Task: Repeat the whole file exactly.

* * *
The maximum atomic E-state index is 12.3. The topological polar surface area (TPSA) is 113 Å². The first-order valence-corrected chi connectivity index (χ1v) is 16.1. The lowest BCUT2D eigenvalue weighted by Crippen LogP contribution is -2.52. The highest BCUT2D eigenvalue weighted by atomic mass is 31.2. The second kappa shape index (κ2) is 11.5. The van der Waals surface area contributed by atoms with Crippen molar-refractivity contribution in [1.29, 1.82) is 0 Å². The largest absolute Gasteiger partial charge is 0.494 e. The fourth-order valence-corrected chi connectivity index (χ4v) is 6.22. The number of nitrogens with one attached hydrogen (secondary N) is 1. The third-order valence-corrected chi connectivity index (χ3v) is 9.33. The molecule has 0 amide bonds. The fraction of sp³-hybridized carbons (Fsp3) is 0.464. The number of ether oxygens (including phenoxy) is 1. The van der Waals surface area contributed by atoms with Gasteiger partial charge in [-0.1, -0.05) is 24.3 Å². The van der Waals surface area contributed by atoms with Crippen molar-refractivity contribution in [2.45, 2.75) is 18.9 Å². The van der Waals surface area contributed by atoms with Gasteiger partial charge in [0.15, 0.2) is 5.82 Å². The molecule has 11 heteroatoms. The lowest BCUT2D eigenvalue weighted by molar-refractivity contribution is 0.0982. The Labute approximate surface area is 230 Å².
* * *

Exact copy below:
The maximum atomic E-state index is 12.3. The topological polar surface area (TPSA) is 113 Å². The first-order valence-corrected chi connectivity index (χ1v) is 16.1. The lowest BCUT2D eigenvalue weighted by Crippen LogP contribution is -2.52. The highest BCUT2D eigenvalue weighted by atomic mass is 31.2. The second kappa shape index (κ2) is 11.5. The van der Waals surface area contributed by atoms with Crippen molar-refractivity contribution in [1.29, 1.82) is 0 Å². The largest absolute Gasteiger partial charge is 0.494 e. The fourth-order valence-corrected chi connectivity index (χ4v) is 6.22. The number of nitrogens with one attached hydrogen (secondary N) is 1. The third-order valence-corrected chi connectivity index (χ3v) is 9.33. The molecule has 0 amide bonds. The fraction of sp³-hybridized carbons (Fsp3) is 0.464. The number of ether oxygens (including phenoxy) is 1. The van der Waals surface area contributed by atoms with Gasteiger partial charge in [-0.1, -0.05) is 24.3 Å². The van der Waals surface area contributed by atoms with Crippen molar-refractivity contribution in [2.45, 2.75) is 18.9 Å². The van der Waals surface area contributed by atoms with Gasteiger partial charge in [0.15, 0.2) is 5.82 Å². The molecule has 11 heteroatoms. The lowest BCUT2D eigenvalue weighted by molar-refractivity contribution is 0.0982. The Labute approximate surface area is 230 Å².